The challenge in this conservation treatment was to improve the top print just enough that it would match the others in the set. The other three prints were not perfectly clean either, so restoring the print to an original state was not what we were looking for - rather achieving a matching, moderate off-white paper tone was the goal. 

Dry cleaning to remove grime.

Dry cleaning to remove grime.

First the print was dry cleaned to remove accumulated dirt and grime. Then, after extensive testing to establish that the watercolour paint was not water soluble, the print was subjected to washing and light bleaching to brighten the paper tone. 

The lithograph in a pH adjusted RO water bath.

The lithograph in a pH adjusted RO water bath.

Washing art on paper may seem terrifying and impossible, but in fact, as long as it is done in a properly controlled process by a trained art conservator, washing is very beneficial to works on paper. In the image above you can see the discolouration products washing out of the paper, turning the wash water a tea-coloured brown. Removing harmful chemical products that cause the darkening of the cellulose, and sometimes also deacidifying the paper by the addition of pH raising chemicals, can improve the condition and extend the life of the artwork significantly. 

Inpainting abrasions on the surface of the print.

Inpainting abrasions on the surface of the print.

After aqueous treatment, the final step was inpainting to disguise abraded losses to the surface of the print. 

After conservation, the two lithographs match in paper tone.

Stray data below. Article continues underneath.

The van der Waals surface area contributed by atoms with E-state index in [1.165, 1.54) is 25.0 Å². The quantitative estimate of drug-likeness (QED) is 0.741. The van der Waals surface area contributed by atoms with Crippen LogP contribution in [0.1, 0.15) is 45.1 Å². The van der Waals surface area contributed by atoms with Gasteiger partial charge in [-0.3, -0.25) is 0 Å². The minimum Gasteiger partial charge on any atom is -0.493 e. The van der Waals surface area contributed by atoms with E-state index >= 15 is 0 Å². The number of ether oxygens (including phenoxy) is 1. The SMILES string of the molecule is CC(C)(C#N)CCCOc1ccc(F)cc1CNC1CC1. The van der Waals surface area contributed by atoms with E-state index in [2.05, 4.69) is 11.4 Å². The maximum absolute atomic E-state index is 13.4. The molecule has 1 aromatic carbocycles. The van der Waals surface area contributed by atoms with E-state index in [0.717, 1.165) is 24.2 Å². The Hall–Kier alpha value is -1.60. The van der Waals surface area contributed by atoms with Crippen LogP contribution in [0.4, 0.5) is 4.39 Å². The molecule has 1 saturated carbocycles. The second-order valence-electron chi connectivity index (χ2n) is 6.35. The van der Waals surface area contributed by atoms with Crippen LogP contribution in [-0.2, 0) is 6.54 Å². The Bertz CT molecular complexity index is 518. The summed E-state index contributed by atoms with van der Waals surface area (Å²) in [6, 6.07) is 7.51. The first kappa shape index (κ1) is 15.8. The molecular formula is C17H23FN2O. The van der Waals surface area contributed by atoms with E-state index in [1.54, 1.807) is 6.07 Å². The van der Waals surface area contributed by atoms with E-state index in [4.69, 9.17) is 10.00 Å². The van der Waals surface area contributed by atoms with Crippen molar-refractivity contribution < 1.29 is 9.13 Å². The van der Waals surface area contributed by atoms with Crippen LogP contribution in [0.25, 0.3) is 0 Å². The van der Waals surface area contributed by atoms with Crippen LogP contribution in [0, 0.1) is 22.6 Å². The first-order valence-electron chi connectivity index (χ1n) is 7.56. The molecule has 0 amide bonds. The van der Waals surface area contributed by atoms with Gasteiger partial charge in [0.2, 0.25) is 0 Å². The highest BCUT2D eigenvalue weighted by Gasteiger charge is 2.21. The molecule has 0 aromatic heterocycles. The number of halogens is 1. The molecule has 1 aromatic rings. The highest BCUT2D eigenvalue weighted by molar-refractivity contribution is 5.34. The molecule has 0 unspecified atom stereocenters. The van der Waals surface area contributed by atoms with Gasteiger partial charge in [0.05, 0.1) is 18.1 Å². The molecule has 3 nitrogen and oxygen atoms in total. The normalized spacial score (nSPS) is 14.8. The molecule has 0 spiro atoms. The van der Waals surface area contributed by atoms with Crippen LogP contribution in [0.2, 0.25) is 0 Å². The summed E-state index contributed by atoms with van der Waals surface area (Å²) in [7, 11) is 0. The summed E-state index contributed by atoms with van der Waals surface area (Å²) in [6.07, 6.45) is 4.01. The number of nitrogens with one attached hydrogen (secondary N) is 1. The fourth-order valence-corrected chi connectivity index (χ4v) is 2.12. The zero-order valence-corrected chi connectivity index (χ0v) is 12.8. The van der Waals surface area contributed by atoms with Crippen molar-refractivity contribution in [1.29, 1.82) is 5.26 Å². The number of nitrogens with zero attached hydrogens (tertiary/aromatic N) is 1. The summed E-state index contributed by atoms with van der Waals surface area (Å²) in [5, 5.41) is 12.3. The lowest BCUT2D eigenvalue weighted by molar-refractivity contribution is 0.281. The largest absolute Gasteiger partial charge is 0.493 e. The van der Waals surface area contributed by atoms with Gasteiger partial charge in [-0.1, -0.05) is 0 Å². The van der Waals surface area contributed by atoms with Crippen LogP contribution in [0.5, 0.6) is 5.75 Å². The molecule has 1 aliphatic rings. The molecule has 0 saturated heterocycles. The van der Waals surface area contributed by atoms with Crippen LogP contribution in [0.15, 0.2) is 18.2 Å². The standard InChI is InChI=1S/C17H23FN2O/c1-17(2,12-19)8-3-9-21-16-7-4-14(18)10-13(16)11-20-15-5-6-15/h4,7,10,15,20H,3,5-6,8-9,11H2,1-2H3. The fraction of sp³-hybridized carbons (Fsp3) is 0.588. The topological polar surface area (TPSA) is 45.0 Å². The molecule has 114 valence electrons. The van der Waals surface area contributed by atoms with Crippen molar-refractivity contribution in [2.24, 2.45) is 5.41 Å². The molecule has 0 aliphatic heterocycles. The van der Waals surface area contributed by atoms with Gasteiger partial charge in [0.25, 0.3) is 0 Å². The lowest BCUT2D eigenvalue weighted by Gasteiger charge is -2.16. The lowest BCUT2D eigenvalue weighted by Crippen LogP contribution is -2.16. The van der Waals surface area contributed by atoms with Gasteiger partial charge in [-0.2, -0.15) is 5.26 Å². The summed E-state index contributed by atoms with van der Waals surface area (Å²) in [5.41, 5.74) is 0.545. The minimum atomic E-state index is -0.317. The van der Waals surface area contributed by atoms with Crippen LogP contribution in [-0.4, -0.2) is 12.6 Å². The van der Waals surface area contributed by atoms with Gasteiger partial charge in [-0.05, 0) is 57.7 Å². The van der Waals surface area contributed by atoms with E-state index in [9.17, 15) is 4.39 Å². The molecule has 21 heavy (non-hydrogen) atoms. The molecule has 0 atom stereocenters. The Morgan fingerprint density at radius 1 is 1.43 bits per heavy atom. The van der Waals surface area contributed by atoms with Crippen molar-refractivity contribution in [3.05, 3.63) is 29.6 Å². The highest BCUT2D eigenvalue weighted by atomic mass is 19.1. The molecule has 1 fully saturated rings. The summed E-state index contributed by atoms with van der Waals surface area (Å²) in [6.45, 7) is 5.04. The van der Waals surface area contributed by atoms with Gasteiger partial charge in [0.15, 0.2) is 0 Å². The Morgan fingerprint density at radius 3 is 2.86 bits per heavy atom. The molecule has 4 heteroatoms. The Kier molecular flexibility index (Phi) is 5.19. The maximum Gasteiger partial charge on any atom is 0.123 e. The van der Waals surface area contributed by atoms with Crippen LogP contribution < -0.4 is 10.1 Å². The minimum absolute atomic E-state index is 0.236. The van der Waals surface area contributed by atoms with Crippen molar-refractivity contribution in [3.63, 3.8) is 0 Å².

After conservation, the two lithographs match in paper tone.

The restoration of the lithograph print was very successful; washing and bleaching brightened the paper tone just the right amount to match the other prints in the set. The prints can now be displayed together in a satisfying group, without any distraction to the images. 

If you have antique prints that are suffering from similar damage, conservation treatment like this can restore them to their original glory. Check out our portfolio page to see other conservation projects, and get in touch with us today to discuss options for restoration of your art on paper. 

Restoration of Natural History Prints

These natural history prints were originally illustrations in a book, published in 1835. The steel engravings show shell and fossil specimens in exquisite detail, and are printed on thin, delicate paper.  

The four prints came to the studio in very poor condition. They had suffered water damage causing multiple stains, as well as mould growth and surface dirt, and were badly creased. 

Before treatment, set of four steel engravings, 1835

Before treatment, set of four steel engravings, 1835

Not all damaged items can be restored back to a pristine state, and this set is a perfect example. The dark stains were very set in the prints, the damage having occurred long ago, and the paper was thin and fragile. However, while conservation treatment may not always be able to restore a piece completely, it can produce dramatic improvement. 

Dry cleaning to remove surface dirt.

Dry cleaning to remove surface dirt.

First, the prints were dry cleaned to remove surface dirt and loose debris. Next, they were washed and light bleached in RO water. This process removed much of the acidity and discolouration from the prints, and brightened the paper tone overall.

After washing, showing the discolouration in the wash water.

After washing, showing the discolouration in the wash water.

Then, a chemical bleach was applied locally to further reduce the stains and tidelines. Finally the prints were rinsed and deacidified to finish the process. 

Spot bleaching through suction to reduce local stains.

Spot bleaching through suction to reduce local stains.

After treatment, the set of 4 prints is much improved. The paper tone is brighter and the stains are no longer dramatically disfiguring. The prints will never be new again, but aesthetically the set is much more acceptable now, and once properly matted and framed, will be suitable for display. Most importantly, the paper has been stabilized by the removal of dirt and acidity, and will remain in good condition for many years to come. 

After treatment, the prints are brighter, the stains reduced, and the paper stabilized.

After treatment, the prints are brighter, the stains reduced, and the paper stabilized.